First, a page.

Shepherd could not predict when the facility will reopen.
"I'm going to contact members of the staff in Pagosa," he said. "If the problem can be managed through ventilation and air purification, then we could reopen with limited hours at the facility. In the meantime, we will keep doing research and try to determine what is causing the problem."
In response to Rosemary Horstman's letter (Jan. 27) about the Harry Potter books: First of all Rosemary, have you even read the books? I just finished the third in the series and I am as anxious as my daughters for the fourth to come out. I found the reading enjoyable, exciting, fantasy. And second of all, please, if you want to be concerned about what leads up to incidents like the Columbine tragedy, look at what today's children are watching on television, what they are viewing at the movie theater, and what they are playing on their Nintendos and video arcade games. You won't find witches and warlocks. You'll find real live shoot 'em-up, blow them off the screen violence.
Jim Denvir, Jerry and Joan Rohwer, and Kathryn Nelson are to be congratulated for dispelling the myth of local support for the Piano Creek venture.
The attack on Jim Denvir for daring, even in jest, to mention some of the disparities in privilege between those who belong and those who do not is not only ill conceived but unconscionable as well. The mention of low-cost housing appeared to be the final proof of "communist" thinking. It should be noted that there are a substantial number of people both locally and nationally who have enough concern for their fellow men to contribute both time and money to providing simple decent housing for all. I have confidence that they are not all "communists," in fact I doubt if I am the only conservative Republican participating.
The Rohwers' experience points to at least two lessons, the first is that when "big" money comes to town, it comes with a heavy hand. Second, that for the price of a retail sale, with full value and service received by the purchaser, there seems to be an expectation of undying allegiance and endorsement, or in the absence thereof, future economic boycott. From those persons who have had their right of free speech on this controversial local matter held hostage by the reasonable fear of economic retaliation, thanks should go to the Rohwers who came forward and took the risk.
For those who still look forward to the economic benefit promised by Piano Creek for Pagosa, it may be well to ask is it worth the cost? In addition after the "full-page episode," how much else about Piano Creek has been inflated or exaggerated? Caveat emptor.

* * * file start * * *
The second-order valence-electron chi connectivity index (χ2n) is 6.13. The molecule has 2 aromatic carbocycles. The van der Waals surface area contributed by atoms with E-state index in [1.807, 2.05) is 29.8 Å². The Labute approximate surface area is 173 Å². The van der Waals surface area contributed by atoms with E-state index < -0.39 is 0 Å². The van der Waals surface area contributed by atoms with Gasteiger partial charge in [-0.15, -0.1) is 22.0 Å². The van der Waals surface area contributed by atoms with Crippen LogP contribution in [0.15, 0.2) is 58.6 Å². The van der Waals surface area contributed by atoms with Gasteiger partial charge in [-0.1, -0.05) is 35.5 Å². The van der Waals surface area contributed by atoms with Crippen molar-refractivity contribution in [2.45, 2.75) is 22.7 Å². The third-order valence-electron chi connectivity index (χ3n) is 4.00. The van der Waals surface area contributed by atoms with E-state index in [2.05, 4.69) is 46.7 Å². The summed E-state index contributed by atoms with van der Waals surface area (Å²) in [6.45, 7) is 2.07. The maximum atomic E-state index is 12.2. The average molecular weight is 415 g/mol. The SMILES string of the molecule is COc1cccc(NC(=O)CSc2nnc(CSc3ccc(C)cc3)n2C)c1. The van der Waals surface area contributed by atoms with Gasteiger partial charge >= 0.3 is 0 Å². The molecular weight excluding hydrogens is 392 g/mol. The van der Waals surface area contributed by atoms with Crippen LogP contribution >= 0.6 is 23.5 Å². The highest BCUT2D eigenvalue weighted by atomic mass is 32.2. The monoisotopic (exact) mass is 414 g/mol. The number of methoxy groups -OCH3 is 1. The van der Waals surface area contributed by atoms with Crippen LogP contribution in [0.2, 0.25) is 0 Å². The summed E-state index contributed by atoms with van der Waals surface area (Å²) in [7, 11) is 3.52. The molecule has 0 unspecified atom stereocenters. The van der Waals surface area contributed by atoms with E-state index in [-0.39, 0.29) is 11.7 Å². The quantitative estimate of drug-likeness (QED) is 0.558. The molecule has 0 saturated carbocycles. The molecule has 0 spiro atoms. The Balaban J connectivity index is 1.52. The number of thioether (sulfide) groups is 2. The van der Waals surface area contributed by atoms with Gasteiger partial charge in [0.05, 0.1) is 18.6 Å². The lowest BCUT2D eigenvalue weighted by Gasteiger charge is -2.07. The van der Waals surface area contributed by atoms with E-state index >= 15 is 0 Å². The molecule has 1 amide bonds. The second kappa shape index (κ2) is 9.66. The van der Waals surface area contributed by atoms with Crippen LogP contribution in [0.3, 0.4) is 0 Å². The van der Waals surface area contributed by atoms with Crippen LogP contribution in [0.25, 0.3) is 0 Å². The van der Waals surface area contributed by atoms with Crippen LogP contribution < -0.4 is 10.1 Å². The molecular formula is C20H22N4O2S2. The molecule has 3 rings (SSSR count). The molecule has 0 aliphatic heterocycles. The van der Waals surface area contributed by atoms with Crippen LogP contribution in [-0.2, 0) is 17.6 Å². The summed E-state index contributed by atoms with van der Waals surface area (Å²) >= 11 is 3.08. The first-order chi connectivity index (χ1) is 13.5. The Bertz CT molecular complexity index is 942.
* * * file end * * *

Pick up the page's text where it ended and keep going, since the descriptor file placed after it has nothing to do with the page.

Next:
An activity of vital importance is taking place today, right now, in Archuleta County. Its consequences are far reaching and will affect every man, woman and child living in Archuleta County today and in the future.
I am writing about the Archuleta County Community Plan. This plan is a map, a guideline, which will help determine county regulations, priorities, growth-management scenarios and techniques, traffic patterns, and county development.
This is not an exclusive process. It is open to every citizen in this county who wants their voice and viewpoint to be heard. It is every individual's opportunity to make a difference.
I have been asked to serve on the Community Plan Steering Committee. I and my fellow committee members, are charged with the task of discerning the desires of Archuleta County's citizens regarding growth and management, and conveying those desires to the Four Corners Planning and Design consultants who have been hired by Archuleta County to develop the Community Plan.
Without the input of Archuleta County's citizens, I have no information to convey. So, I am writing to all citizens of Archuleta County to urge you to become a part of this important process. Please let your voices be heard. Most of us live in Archuleta County because of attributes which are meaningful to us. There are some things about our community we would like never to change, and some things which could use change.
Do you want open space? Do you want bicycle and walking trails? Do you think that attracting light industry to our community is important? What is the condition of the roads you travel? Are they safe and adequately maintained? Will they serve the growth of the future? What is the growth of the future? Where in the county will it be concentrated? What other issues should be considered?